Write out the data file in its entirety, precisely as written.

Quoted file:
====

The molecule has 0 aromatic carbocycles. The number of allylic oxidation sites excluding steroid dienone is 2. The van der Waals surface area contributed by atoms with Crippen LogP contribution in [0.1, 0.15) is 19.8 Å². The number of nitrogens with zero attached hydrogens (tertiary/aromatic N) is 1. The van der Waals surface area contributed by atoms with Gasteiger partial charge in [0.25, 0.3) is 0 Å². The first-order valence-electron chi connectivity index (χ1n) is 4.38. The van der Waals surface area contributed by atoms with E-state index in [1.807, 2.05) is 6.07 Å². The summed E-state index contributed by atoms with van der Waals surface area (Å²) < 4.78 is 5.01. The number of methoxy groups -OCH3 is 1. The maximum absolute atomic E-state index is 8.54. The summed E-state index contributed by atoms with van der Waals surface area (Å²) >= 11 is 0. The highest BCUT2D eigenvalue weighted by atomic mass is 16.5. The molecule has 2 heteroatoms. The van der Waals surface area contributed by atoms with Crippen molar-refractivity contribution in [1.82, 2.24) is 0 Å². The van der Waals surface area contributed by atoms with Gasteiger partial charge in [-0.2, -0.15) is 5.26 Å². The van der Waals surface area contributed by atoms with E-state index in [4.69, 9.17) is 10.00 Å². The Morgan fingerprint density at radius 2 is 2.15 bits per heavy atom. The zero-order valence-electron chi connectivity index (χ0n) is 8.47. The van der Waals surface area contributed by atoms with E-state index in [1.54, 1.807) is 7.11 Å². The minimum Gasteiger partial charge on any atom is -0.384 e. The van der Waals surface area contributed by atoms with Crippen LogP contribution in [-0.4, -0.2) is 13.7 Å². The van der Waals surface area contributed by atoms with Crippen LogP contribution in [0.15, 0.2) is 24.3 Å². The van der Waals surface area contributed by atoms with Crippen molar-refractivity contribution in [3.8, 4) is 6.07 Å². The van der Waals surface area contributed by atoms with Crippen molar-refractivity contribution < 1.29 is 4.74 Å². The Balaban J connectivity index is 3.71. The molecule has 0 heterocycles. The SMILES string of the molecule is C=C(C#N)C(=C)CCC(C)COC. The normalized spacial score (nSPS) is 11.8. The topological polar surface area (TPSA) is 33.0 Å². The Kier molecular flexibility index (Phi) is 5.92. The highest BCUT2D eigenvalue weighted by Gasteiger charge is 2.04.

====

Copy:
The molecule has 0 aromatic carbocycles. The number of allylic oxidation sites excluding steroid dienone is 2. The van der Waals surface area contributed by atoms with Crippen LogP contribution in [0.1, 0.15) is 19.8 Å². The number of nitrogens with zero attached hydrogens (tertiary/aromatic N) is 1. The van der Waals surface area contributed by atoms with Gasteiger partial charge in [0.25, 0.3) is 0 Å². The first-order valence-electron chi connectivity index (χ1n) is 4.38. The van der Waals surface area contributed by atoms with E-state index in [1.807, 2.05) is 6.07 Å². The summed E-state index contributed by atoms with van der Waals surface area (Å²) < 4.78 is 5.01. The number of methoxy groups -OCH3 is 1. The maximum absolute atomic E-state index is 8.54. The summed E-state index contributed by atoms with van der Waals surface area (Å²) >= 11 is 0. The highest BCUT2D eigenvalue weighted by atomic mass is 16.5. The molecule has 2 heteroatoms. The van der Waals surface area contributed by atoms with Crippen molar-refractivity contribution in [1.82, 2.24) is 0 Å². The van der Waals surface area contributed by atoms with Gasteiger partial charge in [-0.2, -0.15) is 5.26 Å². The van der Waals surface area contributed by atoms with E-state index in [4.69, 9.17) is 10.00 Å². The Morgan fingerprint density at radius 2 is 2.15 bits per heavy atom. The zero-order valence-electron chi connectivity index (χ0n) is 8.47. The van der Waals surface area contributed by atoms with E-state index in [1.54, 1.807) is 7.11 Å². The minimum Gasteiger partial charge on any atom is -0.384 e. The van der Waals surface area contributed by atoms with Crippen LogP contribution in [-0.4, -0.2) is 13.7 Å². The van der Waals surface area contributed by atoms with Crippen LogP contribution in [0.15, 0.2) is 24.3 Å². The van der Waals surface area contributed by atoms with Crippen molar-refractivity contribution in [3.8, 4) is 6.07 Å². The van der Waals surface area contributed by atoms with Crippen molar-refractivity contribution < 1.29 is 4.74 Å². The Balaban J connectivity index is 3.71. The molecule has 0 heterocycles. The SMILES string of the molecule is C=C(C#N)C(=C)CCC(C)COC. The normalized spacial score (nSPS) is 11.8. The topological polar surface area (TPSA) is 33.0 Å². The Kier molecular flexibility index (Phi) is 5.92. The highest BCUT2D eigenvalue weighted by Gasteiger charge is 2.04.